[W]hen she’s asleep he likes to sit down beside her bed and make one further attempt to get to the bottom of what has seemed to him the greatest riddle in all the history of mankind: how processes, circumstances, or events of a general nature — such as war, famine, or even a civil servant’s salary that fails to increase along with the galloping inflation — can infiltrate a private face. Here they turn a few hairs gray, there devour a pair of lovely cheeks until the skin is stretched taut across angular jawbones; the secession of Hungary, say, might result in a pair of lips bitten raw in the case of one particular woman, perhaps even his own wife. In other words, there is a constant translation between far outside and deep within, it’s just that a different vocabulary exists for each of us, which no doubt explains why it’s never been noticed that this is a language in the first place — and in fact, the only language valid across the world and for all time. If a person were to study a sufficient number of faces, he would surely be able to observe wrinkles, twitching eyelids, lustreless teeth, and draw conclusions about the death of a Kaiser, unjust reparations payments, or a stabilizing social democracy.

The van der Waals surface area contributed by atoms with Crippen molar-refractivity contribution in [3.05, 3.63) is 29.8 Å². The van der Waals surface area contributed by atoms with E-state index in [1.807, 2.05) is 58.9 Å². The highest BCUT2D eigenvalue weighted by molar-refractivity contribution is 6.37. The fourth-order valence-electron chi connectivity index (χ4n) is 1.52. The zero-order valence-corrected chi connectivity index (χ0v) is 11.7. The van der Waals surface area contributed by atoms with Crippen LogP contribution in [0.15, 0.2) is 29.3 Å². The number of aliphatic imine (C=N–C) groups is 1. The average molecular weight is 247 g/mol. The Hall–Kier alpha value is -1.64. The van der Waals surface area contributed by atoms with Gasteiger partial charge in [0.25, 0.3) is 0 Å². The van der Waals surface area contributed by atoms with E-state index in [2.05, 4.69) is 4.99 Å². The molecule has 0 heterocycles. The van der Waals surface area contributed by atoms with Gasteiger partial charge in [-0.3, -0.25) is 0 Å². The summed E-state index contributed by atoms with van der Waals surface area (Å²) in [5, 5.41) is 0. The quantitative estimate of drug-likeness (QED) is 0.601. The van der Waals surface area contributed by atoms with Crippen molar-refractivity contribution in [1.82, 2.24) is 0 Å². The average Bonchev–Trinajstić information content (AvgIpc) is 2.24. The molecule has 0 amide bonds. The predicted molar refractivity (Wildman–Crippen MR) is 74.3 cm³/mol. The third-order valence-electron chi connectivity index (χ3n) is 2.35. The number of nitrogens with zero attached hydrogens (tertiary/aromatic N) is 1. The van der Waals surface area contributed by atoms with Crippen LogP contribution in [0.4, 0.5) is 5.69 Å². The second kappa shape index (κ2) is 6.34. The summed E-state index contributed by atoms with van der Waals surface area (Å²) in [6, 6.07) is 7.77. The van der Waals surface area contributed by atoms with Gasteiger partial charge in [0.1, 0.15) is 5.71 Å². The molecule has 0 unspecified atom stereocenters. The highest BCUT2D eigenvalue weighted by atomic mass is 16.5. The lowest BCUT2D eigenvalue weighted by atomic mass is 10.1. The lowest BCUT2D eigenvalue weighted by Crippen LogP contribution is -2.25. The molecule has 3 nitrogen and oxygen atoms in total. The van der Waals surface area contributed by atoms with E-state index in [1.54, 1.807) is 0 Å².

Jenny Erpenbeck, The End of Days (translated by Susan Bernofsky)